Deadly wildfire grows into largest in state history: 'Utter devastation'

ByMorgan Winsor and Meredith Deliso ABCNews logo
Friday, March 1, 2024

Several large wildfires continue to tear through the Texas Panhandle, including one that has grown into the largest blaze in state history.

At least two people have died in the blazes so far, as the fire threat is expected to continue into the weekend.

An estimated 400 to 500 structures have been destroyed amid the fires, according to Texas Gov. Greg Abbott, who described the "utter devastation" in the Panhandle region.

"When you look at the damages that had occurred here, it's just gone. Completely gone," Abbott said during a press briefing on Friday. "Nothing left but ashes on the ground."

The largest of the blazes -- the Smokehouse Creek Fire -- covers an area larger than the size of Rhode Island. Since igniting in Hutchinson County, the flames have spread across state lines, with more than a million acres burned in Texas and 25,000 acres burned in Oklahoma.

Ninety percent of Roberts County is burned, according to W. Nim Kidd, chief of the Texas Division of Emergency Management.

The cities of Fritch in Hutchinson County and Canadian in Hemphill County have also been especially impacted by the fire, though it has been difficult to assess the extent of structural damages there due to the smoldering fire, Kidd said.

Hot, dry, windy conditions earlier in the week helped produce the extreme wildfire event. There was no growth over most of Thursday due to some precipitation and lighter winds and the Smokehouse Creek Fire was 15% contained as of Friday morning, the Texas A&M Forest Service said.

The East Amarillo Complex Fire, which burned also in Hutchinson County in 2006, had been the largest in the state's history at just under 1 million acres, according to the Texas A&M Forest Service.

Other fires being fought in the region include the Windy Deuce Fire, which ignited in Moore County and had burned an estimated 142,000 acres and was 50% contained as of Friday afternoon, fire officials said. The Grape Vine Fire that ignited in nearby Gray County had burned an estimated 30,000 acres and was 60% contained as of Friday afternoon, according to the Texas A&M Forest Service.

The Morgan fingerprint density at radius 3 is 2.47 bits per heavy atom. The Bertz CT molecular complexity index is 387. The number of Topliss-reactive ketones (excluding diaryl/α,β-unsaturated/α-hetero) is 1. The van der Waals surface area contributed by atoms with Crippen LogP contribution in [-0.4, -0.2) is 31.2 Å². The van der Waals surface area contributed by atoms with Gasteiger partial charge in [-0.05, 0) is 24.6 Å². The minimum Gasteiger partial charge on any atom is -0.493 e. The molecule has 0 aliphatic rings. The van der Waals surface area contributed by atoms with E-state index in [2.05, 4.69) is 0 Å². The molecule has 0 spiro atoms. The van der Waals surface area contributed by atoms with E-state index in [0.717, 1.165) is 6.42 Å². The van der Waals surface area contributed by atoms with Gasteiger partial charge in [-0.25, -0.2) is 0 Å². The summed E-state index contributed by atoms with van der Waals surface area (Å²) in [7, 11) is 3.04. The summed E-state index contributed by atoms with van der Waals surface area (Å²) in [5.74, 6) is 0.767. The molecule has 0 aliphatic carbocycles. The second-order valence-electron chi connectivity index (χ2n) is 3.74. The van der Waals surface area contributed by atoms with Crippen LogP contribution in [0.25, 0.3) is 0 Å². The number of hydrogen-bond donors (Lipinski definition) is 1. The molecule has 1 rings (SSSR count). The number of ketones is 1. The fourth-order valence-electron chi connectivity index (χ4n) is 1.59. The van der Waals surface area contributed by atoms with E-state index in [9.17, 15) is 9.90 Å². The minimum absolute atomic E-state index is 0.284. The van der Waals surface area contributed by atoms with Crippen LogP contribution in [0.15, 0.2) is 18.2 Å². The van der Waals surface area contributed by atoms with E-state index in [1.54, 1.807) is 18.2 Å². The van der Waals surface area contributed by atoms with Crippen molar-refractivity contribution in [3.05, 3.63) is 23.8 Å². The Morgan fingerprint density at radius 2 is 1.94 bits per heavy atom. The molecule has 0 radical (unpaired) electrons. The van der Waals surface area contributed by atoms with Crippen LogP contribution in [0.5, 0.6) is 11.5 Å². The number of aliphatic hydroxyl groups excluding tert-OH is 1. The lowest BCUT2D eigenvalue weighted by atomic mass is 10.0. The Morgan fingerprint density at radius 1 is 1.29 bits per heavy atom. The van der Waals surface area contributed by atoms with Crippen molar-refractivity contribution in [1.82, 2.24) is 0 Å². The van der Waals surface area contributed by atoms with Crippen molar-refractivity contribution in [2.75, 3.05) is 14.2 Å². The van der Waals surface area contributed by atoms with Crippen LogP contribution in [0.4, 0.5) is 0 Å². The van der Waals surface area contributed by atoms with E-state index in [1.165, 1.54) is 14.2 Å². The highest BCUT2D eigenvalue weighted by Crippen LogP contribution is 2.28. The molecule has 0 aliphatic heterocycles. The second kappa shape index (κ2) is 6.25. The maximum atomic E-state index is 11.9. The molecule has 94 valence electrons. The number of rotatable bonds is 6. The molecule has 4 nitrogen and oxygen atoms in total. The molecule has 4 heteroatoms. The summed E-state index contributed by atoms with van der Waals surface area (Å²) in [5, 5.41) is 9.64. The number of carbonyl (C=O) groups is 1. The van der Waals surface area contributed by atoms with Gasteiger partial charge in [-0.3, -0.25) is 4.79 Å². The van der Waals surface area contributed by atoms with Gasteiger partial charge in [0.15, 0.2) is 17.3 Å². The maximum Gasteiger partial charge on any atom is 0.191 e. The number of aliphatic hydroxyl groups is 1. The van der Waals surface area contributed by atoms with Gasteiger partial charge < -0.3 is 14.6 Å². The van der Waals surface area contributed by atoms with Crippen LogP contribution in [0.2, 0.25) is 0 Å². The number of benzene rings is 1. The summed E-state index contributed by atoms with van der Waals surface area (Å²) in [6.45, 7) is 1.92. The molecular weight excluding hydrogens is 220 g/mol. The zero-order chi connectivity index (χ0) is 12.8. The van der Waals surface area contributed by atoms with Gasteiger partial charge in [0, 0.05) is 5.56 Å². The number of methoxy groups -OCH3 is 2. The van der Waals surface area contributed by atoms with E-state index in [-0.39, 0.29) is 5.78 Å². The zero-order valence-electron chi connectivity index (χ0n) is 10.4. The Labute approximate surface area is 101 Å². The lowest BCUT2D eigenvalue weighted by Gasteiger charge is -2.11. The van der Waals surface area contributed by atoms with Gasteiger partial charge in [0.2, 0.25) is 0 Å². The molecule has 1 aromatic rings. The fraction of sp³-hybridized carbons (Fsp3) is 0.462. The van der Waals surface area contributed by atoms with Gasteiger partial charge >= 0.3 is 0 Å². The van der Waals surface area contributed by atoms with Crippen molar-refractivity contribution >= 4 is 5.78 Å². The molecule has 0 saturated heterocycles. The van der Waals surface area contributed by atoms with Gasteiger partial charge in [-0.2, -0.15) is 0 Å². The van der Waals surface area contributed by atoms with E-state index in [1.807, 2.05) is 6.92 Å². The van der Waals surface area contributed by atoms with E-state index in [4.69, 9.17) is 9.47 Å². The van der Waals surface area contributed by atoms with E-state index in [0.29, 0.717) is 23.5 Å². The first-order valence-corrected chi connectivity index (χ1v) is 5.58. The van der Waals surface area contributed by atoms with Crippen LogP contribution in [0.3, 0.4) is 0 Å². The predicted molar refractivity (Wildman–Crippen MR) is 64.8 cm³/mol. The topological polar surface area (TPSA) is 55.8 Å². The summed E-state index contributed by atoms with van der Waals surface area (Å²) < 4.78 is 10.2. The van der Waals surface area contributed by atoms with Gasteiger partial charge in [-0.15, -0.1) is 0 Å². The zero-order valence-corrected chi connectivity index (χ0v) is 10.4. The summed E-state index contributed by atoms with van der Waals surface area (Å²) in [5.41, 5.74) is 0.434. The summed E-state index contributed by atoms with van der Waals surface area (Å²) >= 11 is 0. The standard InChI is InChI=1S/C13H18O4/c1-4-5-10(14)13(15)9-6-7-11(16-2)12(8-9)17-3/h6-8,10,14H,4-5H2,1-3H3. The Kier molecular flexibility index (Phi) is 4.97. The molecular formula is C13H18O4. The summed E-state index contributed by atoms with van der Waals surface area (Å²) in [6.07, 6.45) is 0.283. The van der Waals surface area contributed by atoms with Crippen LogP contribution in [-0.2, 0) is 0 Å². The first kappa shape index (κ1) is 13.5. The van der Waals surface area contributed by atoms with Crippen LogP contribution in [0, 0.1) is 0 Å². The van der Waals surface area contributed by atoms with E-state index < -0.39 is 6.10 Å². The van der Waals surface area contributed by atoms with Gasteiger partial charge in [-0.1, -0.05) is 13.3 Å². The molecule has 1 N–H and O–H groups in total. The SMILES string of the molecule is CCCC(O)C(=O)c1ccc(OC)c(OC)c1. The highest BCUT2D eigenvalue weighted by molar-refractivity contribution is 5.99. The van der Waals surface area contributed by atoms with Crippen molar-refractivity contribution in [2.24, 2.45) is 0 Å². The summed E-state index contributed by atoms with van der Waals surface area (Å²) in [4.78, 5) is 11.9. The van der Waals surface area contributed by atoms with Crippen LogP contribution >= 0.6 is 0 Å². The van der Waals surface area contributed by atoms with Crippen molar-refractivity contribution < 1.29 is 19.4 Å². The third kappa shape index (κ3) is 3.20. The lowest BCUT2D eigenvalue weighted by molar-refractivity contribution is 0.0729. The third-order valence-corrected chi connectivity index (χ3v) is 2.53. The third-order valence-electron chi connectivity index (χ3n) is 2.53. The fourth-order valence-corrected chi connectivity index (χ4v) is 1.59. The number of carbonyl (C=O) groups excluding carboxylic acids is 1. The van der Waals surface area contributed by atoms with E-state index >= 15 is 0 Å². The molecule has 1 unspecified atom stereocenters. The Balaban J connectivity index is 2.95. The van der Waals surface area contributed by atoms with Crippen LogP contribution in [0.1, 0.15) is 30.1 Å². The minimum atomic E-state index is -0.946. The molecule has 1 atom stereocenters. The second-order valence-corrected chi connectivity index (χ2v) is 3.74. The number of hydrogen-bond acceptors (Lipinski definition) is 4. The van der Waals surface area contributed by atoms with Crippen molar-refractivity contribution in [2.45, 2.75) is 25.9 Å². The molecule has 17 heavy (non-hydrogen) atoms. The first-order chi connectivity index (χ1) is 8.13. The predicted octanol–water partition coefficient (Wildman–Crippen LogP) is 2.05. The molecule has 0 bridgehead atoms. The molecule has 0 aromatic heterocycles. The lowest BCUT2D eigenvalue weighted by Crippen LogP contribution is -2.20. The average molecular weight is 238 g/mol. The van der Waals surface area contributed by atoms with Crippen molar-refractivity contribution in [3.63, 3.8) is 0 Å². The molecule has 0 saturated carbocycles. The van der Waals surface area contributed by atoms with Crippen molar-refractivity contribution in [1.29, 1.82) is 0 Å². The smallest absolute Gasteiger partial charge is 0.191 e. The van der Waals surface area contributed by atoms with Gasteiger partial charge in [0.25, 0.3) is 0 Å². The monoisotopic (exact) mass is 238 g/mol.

At least two people have died in the fires. Cindy Owen, 44, from Amarillo, who had been making deliveries, was caught up in the Smokehouse Creek Fire on Tuesday, Owen's sister-in-law Jennifer Mitchell told ABC News. Authorities found her alive outside the truck, and she was transported to an Oklahoma City burn unit, where she died Thursday morning, Mitchell said.

An 83-year-old woman died in Stinnett, Texas, earlier this week, according to The Associated Press. The family identified her as Joyce Blankenship, a retired school teacher, and said she'd been found in her burned-out home.

The Texas Panhandle is home to significant ranching and farming activity.

The raging wildfires have consumed swathes of the Turkey Track Ranch, a 120-year-old, 80,000-acre private property located along the Canadian River in the Texas Panhandle. The sprawling, historic ranch has been up for sale and is listed at $180 million.

"The loss of livestock, crops, and wildlife, as well as ranch fencing and other infrastructure throughout our property as well as other ranches and homes across the region is, we believe, unparalleled in our history," managers of the Turkey Track Ranch Family Group said in a statement Wednesday. "Our early assessment estimates that The Turkey Track Ranch has suffered and lost approximately 80% of our pastures, plains, and creek bottom vegetation. We continue to assess the total damage to other infrastructure and the loss of livestock."

Abbott praised the "heroic response" by firefighters amid the historic fire.

"It would have been far worse and far more damaging, not just to property but to people, but for those firefighters," he said, noting that some of the firefighters were injured in the line of duty.

The governor declared a disaster declaration for 60 counties on Tuesday due to "widespread wildfire activity throughout the state." He said he plans to put in a request for a federal disaster declaration and is seeking other funds to "accelerate the recovery process."

"Recovery is a huge issue right now," he said. "We have people who don't have a home."

The Red Cross and other organizations are working with those who have been displaced, he said.

Unseasonably warm and windy weather is expected to return to the wildfire-ravaged region this weekend, creating ideal conditions for critical fire danger. Temperatures in the Texas Panhandle are forecast to surpass 70 and even 80 degrees Fahrenheit from Friday through Sunday, while wind gusts could be 30 to 45 mph.

Fire officials said they are preparing equipment and crews ahead of this weekend.

"We face enormous potential fire dangers as we head into this weekend," Abbott said Friday. "No one can let down their guard. Everyone must remain very vigilant."

ABC News' Max Golembo and Marilyn Heck contributed to this report.

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